“The political establishment called me ‘a little jerk,'” said Ori Feibush with a shrug. “Thanks,” he adds, smiling straight into the camera.
And so begins one of two new TV ads released by Feibush, a real estate developer running to unseat Democratic incumbent Kenyatta Johnson in Philadelphia’s 2nd Councilmanic District. Feibush’s campaign would not say how much it has spent on reserving air time, but media consultant Daren Berringer called it a “competitive buy” on both broadcast and cable stations.
In the first few seconds of this ad, Feibush is referring to Mayor Michael Nutter who at Johnson’s campaign kick-off in January told supporters, “We’re not going to allow some little jerk with a big checkbook come in and buy this election.”
Feibush has put at least $250,000 of his own money into his election bid, triggering a doubling of campaign finance limits for this council race, but that is not likely the only reason for Nutter’s ire.
In 2012, Feibush, founder and president of OCF Realty, irked city officials when he cleaned up an abandoned lot next to one of his coffee shops. When the city threatened to sue him for trespassing, the story went viral.
Feibush refers to this and another headline-grabbing moment in the 30-second spot filmed outside OCF Coffee House in Point Breeze. Having never run for public office before, the ad highlights his work in the 2nd district, which stretches across South and Southwest Philadelphia.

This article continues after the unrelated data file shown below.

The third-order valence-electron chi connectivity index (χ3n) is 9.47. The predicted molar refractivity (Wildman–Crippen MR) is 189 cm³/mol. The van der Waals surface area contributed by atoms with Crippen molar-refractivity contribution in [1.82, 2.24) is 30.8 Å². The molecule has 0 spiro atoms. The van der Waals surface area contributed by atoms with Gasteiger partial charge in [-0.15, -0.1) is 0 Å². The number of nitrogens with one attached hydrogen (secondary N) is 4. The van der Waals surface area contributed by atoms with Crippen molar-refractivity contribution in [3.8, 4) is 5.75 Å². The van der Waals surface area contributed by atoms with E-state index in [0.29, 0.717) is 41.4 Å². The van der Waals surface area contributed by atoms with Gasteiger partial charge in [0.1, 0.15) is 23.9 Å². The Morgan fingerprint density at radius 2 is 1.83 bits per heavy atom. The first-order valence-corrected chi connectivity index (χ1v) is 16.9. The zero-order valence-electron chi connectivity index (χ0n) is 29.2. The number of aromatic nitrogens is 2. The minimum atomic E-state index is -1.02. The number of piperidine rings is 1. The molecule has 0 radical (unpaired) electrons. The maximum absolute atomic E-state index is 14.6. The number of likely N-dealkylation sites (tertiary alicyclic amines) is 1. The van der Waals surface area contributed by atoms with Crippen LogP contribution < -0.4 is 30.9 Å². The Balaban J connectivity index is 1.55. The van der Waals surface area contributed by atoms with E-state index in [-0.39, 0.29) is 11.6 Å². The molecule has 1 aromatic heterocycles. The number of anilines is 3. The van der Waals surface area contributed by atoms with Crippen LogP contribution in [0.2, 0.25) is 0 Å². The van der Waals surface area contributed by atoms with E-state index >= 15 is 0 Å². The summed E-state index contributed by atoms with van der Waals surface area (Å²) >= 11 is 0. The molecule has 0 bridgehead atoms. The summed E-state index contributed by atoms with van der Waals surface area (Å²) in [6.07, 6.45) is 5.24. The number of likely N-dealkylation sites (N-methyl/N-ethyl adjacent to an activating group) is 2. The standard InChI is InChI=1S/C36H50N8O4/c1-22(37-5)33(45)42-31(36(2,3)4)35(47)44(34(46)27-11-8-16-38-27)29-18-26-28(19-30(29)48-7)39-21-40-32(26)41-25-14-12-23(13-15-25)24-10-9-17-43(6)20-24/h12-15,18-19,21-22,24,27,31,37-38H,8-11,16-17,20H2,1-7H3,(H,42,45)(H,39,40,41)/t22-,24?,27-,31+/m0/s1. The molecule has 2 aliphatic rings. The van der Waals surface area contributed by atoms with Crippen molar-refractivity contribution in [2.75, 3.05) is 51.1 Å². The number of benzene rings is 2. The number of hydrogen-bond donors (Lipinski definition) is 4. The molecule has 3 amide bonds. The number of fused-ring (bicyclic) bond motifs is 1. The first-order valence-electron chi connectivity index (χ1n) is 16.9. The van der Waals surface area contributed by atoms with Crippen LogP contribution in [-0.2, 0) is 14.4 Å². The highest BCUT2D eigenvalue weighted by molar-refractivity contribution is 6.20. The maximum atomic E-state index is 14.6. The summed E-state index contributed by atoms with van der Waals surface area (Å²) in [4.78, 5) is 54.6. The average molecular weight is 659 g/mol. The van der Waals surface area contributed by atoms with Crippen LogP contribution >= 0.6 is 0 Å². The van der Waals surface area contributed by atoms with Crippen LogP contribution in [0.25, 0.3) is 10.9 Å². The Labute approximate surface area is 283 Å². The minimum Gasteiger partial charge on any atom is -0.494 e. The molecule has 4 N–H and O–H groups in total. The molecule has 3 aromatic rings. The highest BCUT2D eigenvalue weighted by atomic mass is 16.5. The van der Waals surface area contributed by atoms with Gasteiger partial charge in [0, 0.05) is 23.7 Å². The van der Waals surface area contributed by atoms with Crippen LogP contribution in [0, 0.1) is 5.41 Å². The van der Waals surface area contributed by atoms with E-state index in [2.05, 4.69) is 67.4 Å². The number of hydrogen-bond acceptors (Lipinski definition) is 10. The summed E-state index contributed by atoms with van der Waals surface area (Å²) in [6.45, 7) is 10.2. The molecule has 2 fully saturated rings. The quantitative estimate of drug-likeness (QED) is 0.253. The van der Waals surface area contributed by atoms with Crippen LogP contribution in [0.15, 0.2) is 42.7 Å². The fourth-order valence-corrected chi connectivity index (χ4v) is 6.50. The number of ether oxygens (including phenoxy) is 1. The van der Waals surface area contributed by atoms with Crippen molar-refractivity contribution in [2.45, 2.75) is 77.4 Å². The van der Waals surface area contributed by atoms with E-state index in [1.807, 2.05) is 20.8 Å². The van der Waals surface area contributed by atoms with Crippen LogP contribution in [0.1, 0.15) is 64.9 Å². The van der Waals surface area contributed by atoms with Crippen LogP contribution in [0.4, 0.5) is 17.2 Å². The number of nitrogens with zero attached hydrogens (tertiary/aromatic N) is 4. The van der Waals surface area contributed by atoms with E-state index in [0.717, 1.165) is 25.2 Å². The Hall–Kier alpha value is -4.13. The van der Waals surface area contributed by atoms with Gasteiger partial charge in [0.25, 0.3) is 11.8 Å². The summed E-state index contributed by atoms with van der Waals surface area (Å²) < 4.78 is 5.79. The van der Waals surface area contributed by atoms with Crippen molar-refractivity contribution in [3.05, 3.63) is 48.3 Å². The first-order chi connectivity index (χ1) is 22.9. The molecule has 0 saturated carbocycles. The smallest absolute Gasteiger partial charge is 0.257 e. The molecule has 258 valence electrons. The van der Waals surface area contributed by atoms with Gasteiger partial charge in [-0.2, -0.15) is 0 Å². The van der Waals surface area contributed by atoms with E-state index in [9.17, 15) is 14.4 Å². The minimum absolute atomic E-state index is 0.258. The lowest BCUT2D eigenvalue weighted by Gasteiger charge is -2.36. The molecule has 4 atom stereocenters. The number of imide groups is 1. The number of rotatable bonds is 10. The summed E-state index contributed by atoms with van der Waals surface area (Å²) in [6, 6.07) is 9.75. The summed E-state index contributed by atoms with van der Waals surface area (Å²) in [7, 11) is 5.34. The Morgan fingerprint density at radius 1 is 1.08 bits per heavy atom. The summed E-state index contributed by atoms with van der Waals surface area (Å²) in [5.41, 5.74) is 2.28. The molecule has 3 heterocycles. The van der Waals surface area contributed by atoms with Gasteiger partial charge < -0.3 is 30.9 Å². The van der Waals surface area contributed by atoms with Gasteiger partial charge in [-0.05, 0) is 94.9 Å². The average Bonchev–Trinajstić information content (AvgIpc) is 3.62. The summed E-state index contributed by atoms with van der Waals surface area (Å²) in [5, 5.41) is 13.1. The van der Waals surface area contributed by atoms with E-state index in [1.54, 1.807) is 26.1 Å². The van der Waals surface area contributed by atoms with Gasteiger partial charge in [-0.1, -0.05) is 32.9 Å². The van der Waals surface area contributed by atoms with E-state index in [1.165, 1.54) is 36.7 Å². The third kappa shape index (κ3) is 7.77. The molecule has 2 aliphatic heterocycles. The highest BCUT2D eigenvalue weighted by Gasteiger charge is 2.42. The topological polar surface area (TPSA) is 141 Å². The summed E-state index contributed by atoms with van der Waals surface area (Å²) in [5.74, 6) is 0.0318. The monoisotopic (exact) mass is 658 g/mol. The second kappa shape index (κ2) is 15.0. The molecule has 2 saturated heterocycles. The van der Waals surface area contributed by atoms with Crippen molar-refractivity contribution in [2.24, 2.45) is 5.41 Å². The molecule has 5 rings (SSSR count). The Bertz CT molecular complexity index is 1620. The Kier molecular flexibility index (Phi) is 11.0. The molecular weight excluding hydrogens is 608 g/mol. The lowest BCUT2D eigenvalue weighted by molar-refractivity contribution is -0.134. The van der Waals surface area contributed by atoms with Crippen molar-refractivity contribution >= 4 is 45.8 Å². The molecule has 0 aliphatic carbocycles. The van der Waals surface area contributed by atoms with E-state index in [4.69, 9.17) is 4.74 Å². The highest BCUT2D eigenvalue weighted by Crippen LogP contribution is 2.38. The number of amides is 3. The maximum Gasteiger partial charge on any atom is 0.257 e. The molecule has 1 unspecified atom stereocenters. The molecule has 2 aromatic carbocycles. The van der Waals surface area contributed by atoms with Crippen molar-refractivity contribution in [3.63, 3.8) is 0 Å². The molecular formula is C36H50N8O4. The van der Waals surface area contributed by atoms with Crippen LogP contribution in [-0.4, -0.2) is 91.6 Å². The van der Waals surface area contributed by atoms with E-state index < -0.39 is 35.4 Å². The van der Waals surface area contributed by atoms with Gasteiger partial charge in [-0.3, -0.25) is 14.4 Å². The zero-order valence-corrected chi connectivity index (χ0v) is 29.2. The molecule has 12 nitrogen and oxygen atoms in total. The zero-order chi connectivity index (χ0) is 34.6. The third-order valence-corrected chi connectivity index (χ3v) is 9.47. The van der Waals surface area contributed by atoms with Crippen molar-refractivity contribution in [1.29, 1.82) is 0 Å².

Feibush claims he “helped the police catch criminals.” In 2013, he combed through surveillance footage at his coffee shop in Rittenhouse Square and found video of Jason Smith, the man who later confessed to murdering pediatrician Melissa Ketunuti in her home just around the corner from the shop.
“Along the way, I may have shaken up City Hall a little bit,” Feibush said in the spot. “So the politicians, They can call me anything they want. Maybe they’re just nervous because I actually get things done.”
The candidate does not appear in the second TV ad, which features five supporters from the district, all people of color who say they’re “standing with Ori” because “it’s time to fix Philly.”
Racial tensions in a getrifying city have formed a complicated backdrop to the race between Feibush, who is white, and Johnson, a black incumbent.
Johnson released his first TV ad last Friday featuring his 6-month-old son in their Point Breeze home and the message “from here, for here.”